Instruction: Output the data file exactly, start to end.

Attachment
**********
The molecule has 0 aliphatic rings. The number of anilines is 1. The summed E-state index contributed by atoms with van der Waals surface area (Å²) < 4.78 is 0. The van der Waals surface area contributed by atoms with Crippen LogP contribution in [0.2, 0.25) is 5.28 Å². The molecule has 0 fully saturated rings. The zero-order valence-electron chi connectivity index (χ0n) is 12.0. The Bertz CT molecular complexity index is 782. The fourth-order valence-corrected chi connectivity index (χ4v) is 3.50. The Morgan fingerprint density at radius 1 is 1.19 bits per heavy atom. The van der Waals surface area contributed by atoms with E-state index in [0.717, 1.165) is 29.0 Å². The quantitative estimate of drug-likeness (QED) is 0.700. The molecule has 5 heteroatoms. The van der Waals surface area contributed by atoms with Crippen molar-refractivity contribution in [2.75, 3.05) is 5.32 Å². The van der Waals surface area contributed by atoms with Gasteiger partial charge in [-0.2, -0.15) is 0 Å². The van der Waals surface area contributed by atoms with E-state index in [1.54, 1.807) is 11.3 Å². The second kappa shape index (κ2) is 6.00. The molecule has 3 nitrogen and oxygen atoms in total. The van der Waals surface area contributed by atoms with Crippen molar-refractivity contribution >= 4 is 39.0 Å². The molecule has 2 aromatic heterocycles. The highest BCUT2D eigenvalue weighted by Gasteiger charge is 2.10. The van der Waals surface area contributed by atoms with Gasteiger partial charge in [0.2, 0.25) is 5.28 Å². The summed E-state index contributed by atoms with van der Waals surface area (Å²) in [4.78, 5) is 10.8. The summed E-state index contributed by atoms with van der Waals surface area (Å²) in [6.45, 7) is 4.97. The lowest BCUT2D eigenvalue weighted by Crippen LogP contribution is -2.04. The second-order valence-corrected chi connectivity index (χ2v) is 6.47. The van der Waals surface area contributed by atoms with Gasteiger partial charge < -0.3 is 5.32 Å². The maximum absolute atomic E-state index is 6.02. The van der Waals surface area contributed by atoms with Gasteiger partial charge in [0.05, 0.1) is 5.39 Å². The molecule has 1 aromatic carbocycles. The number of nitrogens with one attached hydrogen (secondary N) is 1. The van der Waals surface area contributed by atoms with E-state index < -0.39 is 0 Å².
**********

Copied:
The molecule has 0 aliphatic rings. The number of anilines is 1. The summed E-state index contributed by atoms with van der Waals surface area (Å²) < 4.78 is 0. The van der Waals surface area contributed by atoms with Crippen LogP contribution in [0.2, 0.25) is 5.28 Å². The molecule has 0 fully saturated rings. The zero-order valence-electron chi connectivity index (χ0n) is 12.0. The Bertz CT molecular complexity index is 782. The fourth-order valence-corrected chi connectivity index (χ4v) is 3.50. The Morgan fingerprint density at radius 1 is 1.19 bits per heavy atom. The van der Waals surface area contributed by atoms with E-state index in [0.717, 1.165) is 29.0 Å². The quantitative estimate of drug-likeness (QED) is 0.700. The molecule has 5 heteroatoms. The van der Waals surface area contributed by atoms with Crippen molar-refractivity contribution in [2.75, 3.05) is 5.32 Å². The van der Waals surface area contributed by atoms with Gasteiger partial charge in [-0.2, -0.15) is 0 Å². The van der Waals surface area contributed by atoms with E-state index in [1.54, 1.807) is 11.3 Å². The second kappa shape index (κ2) is 6.00. The molecule has 3 nitrogen and oxygen atoms in total. The van der Waals surface area contributed by atoms with Crippen molar-refractivity contribution >= 4 is 39.0 Å². The molecule has 2 aromatic heterocycles. The highest BCUT2D eigenvalue weighted by Gasteiger charge is 2.10. The van der Waals surface area contributed by atoms with Gasteiger partial charge in [0.2, 0.25) is 5.28 Å². The summed E-state index contributed by atoms with van der Waals surface area (Å²) in [4.78, 5) is 10.8. The summed E-state index contributed by atoms with van der Waals surface area (Å²) in [6.45, 7) is 4.97. The lowest BCUT2D eigenvalue weighted by Crippen LogP contribution is -2.04. The second-order valence-corrected chi connectivity index (χ2v) is 6.47. The van der Waals surface area contributed by atoms with Gasteiger partial charge < -0.3 is 5.32 Å². The maximum absolute atomic E-state index is 6.02. The van der Waals surface area contributed by atoms with Gasteiger partial charge in [0.05, 0.1) is 5.39 Å². The molecule has 1 aromatic carbocycles. The number of nitrogens with one attached hydrogen (secondary N) is 1. The van der Waals surface area contributed by atoms with E-state index < -0.39 is 0 Å².